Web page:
Differences between Botox® and Dysport®

A conversational blog with Sarah Burchett, PA-C

 

Most patients are very familiar with the name “Botox®,” as it was the first FDA approved neurotoxin for cosmetic use, and has practically become a household name due to frequent mention in the media.  However, other FDA-approved neurotoxins, called Dysport® and Xeomin®, are also on the market.  All neurotoxins reduce muscle movement where they are injected, which is how they soften wrinkles that are caused by repetitive facial expressions.    So, what are the differences between these products? 

 

Here’s the technical part for my science nerds out there!  Botox®, Dysport®, and Xeomin® are all types of botulinum toxin Type A, but they are manufactured by different companies and are mixed with different carrier molecules, which gives them a slightly different chemical structure.  Essentially, they are different brands of the same thing.  For instance, your car will run on gas from Mobil or Shell, but they are different companies and may have slight differences in composition.  Botox® (onabotulinumtoxinA) is mixed with sodium chloride, a salt, and manufactured by Allergan in a plant located in Ireland. Dsyport® (abobotulinumtoxinA) is mixed with lactose sourced from cow’s milk and manufactured by Galderma in Montreal, Canada.  Xeomin® (incobotulinumtoxinA) is mixed with sucrose and manufactured in Germany by Merz.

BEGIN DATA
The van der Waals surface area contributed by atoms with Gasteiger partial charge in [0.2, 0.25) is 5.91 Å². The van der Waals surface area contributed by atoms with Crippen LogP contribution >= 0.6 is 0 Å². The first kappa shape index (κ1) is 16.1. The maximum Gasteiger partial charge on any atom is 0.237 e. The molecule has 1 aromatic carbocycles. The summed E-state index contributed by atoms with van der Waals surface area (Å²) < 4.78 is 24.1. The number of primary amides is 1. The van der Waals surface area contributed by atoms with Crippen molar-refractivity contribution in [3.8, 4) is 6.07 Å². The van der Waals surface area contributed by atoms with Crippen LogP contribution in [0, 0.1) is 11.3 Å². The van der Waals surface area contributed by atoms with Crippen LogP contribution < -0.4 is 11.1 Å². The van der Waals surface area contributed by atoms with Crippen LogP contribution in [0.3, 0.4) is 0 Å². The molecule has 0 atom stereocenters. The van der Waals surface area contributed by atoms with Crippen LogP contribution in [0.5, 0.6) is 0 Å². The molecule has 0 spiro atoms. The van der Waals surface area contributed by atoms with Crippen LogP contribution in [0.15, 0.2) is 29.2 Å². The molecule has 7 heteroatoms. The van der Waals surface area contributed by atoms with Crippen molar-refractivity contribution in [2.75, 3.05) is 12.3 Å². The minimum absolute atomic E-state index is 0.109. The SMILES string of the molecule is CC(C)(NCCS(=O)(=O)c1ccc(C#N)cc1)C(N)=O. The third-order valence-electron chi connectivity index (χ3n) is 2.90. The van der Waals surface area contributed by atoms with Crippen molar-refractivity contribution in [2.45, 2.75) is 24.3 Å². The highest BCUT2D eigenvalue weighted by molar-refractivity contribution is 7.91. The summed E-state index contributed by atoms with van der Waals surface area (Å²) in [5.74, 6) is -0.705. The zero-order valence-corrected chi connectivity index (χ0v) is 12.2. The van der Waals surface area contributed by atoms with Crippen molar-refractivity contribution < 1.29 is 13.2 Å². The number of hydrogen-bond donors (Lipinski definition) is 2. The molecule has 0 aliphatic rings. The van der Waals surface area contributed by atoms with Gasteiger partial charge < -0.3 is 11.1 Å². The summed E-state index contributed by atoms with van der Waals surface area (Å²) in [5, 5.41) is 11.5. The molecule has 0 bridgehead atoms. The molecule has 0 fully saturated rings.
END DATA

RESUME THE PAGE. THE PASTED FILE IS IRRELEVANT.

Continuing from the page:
What does all this mean in terms of your cosmetic results?  I have personally had all three brands injected into my facial muscles at some point in time and have seen a good result from each, so I don’t feel that one product is superior to another.  I also am confident that all of these brands are equally safe for adult cosmetic use.  Some patients tell me they respond to one brand better than another, and I’m perfectly happy to inject the brand that they prefer.  We know that Dysport® tends to spread out slightly more than Botox® from where it is injected, and for this reason, I suggest Dysport® for use in the crow’s feet.  However, if I am doing small doses on the upper lip for lip eversion, or injecting the DAO to lessen a frowning appearance, I always use Botox® because I don’t want it to spread at all from the exact area where I inject.  Another consideration is the time it takes for the toxin to take effect.  Botox® generally takes 5 to 8 days to set in, and Dysport® is quicker, about 48 hours.  If a patient comes in on Tuesday wanting an effect by the weekend, I suggest Dysport® because there is a chance Botox® won’t even be working by the weekend.  At Zinsser Plastic Surgery, we offer Botox® and Dysport® for your cosmetic preference.  Both companies offer special rewards programs so that you can get rebates and coupons to maintain your regular injections!     

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